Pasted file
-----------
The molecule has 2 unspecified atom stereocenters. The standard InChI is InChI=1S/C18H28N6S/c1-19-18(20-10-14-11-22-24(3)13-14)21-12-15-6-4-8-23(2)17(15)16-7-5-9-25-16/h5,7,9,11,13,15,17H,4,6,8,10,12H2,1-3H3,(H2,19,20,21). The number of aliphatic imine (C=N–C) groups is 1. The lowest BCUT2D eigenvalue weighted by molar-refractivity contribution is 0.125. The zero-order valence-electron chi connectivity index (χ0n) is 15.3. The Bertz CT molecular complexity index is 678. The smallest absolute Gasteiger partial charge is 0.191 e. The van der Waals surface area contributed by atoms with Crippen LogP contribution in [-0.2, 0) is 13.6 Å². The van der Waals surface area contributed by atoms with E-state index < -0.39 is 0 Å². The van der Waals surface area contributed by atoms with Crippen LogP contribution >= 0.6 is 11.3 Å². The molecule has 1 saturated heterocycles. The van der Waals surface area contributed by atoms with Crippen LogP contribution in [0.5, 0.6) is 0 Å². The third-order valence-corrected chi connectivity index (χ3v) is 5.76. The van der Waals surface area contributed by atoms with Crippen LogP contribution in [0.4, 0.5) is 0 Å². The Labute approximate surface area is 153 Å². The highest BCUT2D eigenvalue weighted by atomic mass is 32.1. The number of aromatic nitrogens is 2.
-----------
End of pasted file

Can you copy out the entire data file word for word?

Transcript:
The molecule has 2 unspecified atom stereocenters. The standard InChI is InChI=1S/C18H28N6S/c1-19-18(20-10-14-11-22-24(3)13-14)21-12-15-6-4-8-23(2)17(15)16-7-5-9-25-16/h5,7,9,11,13,15,17H,4,6,8,10,12H2,1-3H3,(H2,19,20,21). The number of aliphatic imine (C=N–C) groups is 1. The lowest BCUT2D eigenvalue weighted by molar-refractivity contribution is 0.125. The zero-order valence-electron chi connectivity index (χ0n) is 15.3. The Bertz CT molecular complexity index is 678. The smallest absolute Gasteiger partial charge is 0.191 e. The van der Waals surface area contributed by atoms with Crippen LogP contribution in [-0.2, 0) is 13.6 Å². The van der Waals surface area contributed by atoms with E-state index < -0.39 is 0 Å². The van der Waals surface area contributed by atoms with Crippen LogP contribution >= 0.6 is 11.3 Å². The molecule has 1 saturated heterocycles. The van der Waals surface area contributed by atoms with Crippen LogP contribution in [0.5, 0.6) is 0 Å². The third-order valence-corrected chi connectivity index (χ3v) is 5.76. The van der Waals surface area contributed by atoms with Crippen LogP contribution in [0.4, 0.5) is 0 Å². The Labute approximate surface area is 153 Å². The highest BCUT2D eigenvalue weighted by atomic mass is 32.1. The number of aromatic nitrogens is 2.